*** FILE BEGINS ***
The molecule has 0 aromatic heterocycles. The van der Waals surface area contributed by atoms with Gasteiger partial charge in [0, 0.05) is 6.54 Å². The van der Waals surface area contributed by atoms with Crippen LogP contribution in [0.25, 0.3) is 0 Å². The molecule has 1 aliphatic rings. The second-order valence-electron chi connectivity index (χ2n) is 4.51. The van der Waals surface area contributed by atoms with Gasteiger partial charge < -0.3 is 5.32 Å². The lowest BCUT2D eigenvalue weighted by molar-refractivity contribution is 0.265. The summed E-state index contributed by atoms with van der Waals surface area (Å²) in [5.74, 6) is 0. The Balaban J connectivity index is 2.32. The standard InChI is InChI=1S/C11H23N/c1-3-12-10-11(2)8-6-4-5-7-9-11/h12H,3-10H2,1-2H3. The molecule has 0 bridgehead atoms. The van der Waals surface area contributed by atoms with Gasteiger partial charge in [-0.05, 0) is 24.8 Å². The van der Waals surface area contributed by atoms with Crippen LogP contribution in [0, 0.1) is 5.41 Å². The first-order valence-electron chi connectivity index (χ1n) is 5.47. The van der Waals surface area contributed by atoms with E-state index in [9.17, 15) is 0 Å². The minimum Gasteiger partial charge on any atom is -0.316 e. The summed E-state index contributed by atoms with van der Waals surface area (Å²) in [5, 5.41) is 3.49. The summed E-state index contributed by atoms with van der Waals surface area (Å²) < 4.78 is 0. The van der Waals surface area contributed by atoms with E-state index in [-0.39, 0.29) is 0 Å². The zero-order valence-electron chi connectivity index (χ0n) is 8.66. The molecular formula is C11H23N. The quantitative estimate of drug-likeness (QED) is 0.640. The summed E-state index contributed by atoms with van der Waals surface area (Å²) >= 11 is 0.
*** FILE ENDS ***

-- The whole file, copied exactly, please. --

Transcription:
The molecule has 0 aromatic heterocycles. The van der Waals surface area contributed by atoms with Gasteiger partial charge in [0, 0.05) is 6.54 Å². The van der Waals surface area contributed by atoms with Crippen LogP contribution in [0.25, 0.3) is 0 Å². The molecule has 1 aliphatic rings. The second-order valence-electron chi connectivity index (χ2n) is 4.51. The van der Waals surface area contributed by atoms with Gasteiger partial charge < -0.3 is 5.32 Å². The lowest BCUT2D eigenvalue weighted by molar-refractivity contribution is 0.265. The summed E-state index contributed by atoms with van der Waals surface area (Å²) in [5.74, 6) is 0. The Balaban J connectivity index is 2.32. The standard InChI is InChI=1S/C11H23N/c1-3-12-10-11(2)8-6-4-5-7-9-11/h12H,3-10H2,1-2H3. The molecule has 0 bridgehead atoms. The van der Waals surface area contributed by atoms with Gasteiger partial charge in [-0.05, 0) is 24.8 Å². The van der Waals surface area contributed by atoms with Crippen LogP contribution in [0, 0.1) is 5.41 Å². The first-order valence-electron chi connectivity index (χ1n) is 5.47. The van der Waals surface area contributed by atoms with E-state index in [9.17, 15) is 0 Å². The minimum Gasteiger partial charge on any atom is -0.316 e. The summed E-state index contributed by atoms with van der Waals surface area (Å²) in [5, 5.41) is 3.49. The summed E-state index contributed by atoms with van der Waals surface area (Å²) < 4.78 is 0. The van der Waals surface area contributed by atoms with E-state index in [-0.39, 0.29) is 0 Å². The zero-order valence-electron chi connectivity index (χ0n) is 8.66. The molecular formula is C11H23N. The quantitative estimate of drug-likeness (QED) is 0.640. The summed E-state index contributed by atoms with van der Waals surface area (Å²) >= 11 is 0.